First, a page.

We can look at a painting determine it was painted by a painter, and then go looking for the painter. Both processes need be nothing but rational investigations with measures taken to avoid error.
Untrue. It could only observe what came about as a result of the outside process (One would have to assume that if one created something that the creation would not be the creator as that defies logic). For example, we can describe a painting because of its properties, we cannot know who the artist is based solely on the picture itself. But rather to know the painter we would have to know more than what the painting is. This is a weak summerization of the first book of Mere Christianity by C.S. Lewis (The first book in no way promotes any form of religion but rather takes a direct approach of how we can know things.)
Movements like ID try and demonstrate that life shows definable signs of intelligent design, the approach seems to be valid, it's just that it fails. _In principle_ it could have suceeded.
Science could _in principle_ discover lots about the intelligence involved, whether it be an alien race, or a single/multiple Gods. Prior to a decent understanding of cosmoloy people literally thought the kingdom heaven resided in the sky, in fact the first ever astronauts first words were (paraphrased) "there ain't no God up here", so again _in principle_ there could have been, the astronaut could have found heaven repleat with pearly gates, want to know about God? Just ask the angels standing around strumming their harps. It's just that's not what we found, that's not what science has found or is finding.
That's nonsense, atheists are as ethical as theists yet we do not buy into a cosmic "why". What's more that logic is horribly wrong: the validity of a "why" question in the manner you are referring to is dependent on the real nature of the universe around us (whether we do infact have a purpose is a factual question), that does not change just because we want to be able to use a system of ethics.
A why would be the basis for any ethics we hold to. Without purpose there is no identity or ethics.
Again that's nonsense, do you see evolutionary biologists going around thieving, killing etc. etc. Dawkins is the most radical neo-Darwinist, evolutions greatest protagonist, the definition of atheism and yet a liberal.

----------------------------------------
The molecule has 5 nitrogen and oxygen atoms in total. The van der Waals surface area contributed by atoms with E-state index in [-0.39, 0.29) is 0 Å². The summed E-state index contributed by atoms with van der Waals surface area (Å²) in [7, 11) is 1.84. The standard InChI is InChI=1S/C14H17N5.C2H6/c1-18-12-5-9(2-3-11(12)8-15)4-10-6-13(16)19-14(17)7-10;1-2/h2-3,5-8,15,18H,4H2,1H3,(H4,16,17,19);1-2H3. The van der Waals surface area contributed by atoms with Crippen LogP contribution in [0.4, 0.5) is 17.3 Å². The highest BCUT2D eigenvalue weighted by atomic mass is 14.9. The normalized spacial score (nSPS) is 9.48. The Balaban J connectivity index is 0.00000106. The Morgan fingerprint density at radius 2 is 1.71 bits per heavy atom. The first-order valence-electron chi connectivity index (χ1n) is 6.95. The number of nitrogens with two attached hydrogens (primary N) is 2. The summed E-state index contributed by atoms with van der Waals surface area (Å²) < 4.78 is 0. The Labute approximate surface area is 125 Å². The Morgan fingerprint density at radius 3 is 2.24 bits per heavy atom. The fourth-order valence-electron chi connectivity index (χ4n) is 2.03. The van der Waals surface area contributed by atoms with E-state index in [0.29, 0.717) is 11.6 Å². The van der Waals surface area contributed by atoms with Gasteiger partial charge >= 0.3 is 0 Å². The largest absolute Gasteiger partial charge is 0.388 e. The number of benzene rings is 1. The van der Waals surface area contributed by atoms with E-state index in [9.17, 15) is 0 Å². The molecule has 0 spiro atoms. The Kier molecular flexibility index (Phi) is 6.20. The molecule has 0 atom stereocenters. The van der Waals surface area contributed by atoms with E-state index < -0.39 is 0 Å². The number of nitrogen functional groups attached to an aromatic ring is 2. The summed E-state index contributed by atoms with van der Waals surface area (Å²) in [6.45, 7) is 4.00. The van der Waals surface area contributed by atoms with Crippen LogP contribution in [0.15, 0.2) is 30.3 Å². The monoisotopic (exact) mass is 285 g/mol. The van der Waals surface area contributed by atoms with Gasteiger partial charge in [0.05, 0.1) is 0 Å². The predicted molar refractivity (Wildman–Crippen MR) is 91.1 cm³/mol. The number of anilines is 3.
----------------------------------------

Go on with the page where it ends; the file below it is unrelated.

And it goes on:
Evolution (as a reality) even has a why, why are we here...random chance... who are we then... nothing special, just a simple process of chance.... how should we act then... in any chosen manner
Evolution tells us nothing what so ever about morality, evolution tells us simply how the phenotype of a species changes over time.
That's wrong as well, as i pointed out earlier the question "why" can be taken in many different contexts, if i asked "Why is it you can't see the stars at night?" That "why" is NOT a 'purpose' "why" at all indeed your original question "why does the human race exist" can be taken in different ways.
You contradict yourself with your own question: "Why does there need to be a why" to ask a question such as that. Why is it that -insert fact here- is and what does that entail.
The question "What reason is there for believeing that every phenomena has a purpose" is the same question Govt asked rephrased and is not contradictory at all.
In a sense that's true but i don't think its true for the reason your thinking of, science does not offer certainty as such one is only ever left with probable answers not definate ones, but there is no way of avoiding that and i don't see how that's relevent to our current discussion.
Science can open certain doors and close others as far as possibility of something (becasue it contradicts true science) but it cannot answer which possibility is correct
Why should there be a reason for science to create a system of ethics? Science explains the world around us the best we can. That's all. It doesn't attempt to regulate the way people act
But you said
which is the entire point I have been trying to get across...
Evolutionary biology is simply science. What's more i agree that science does not say anything directly about ethics (though science says stuff of relevence to ethics), but thats because we make ethics up, ethics are not aspects of the universe 'out there' they are social rules that we maintain, we can understand ethics from a sociobiological point of view, and that understanding might in part help us form new systems of ethics but ultimately ethics is not about the 'truth' and so science isn't directly involved.
Evolution (as a reality) even has a why, why are we here...random chance... who are we then... nothing special, just a simple process of chance.... how should we act then... in any chosen manner.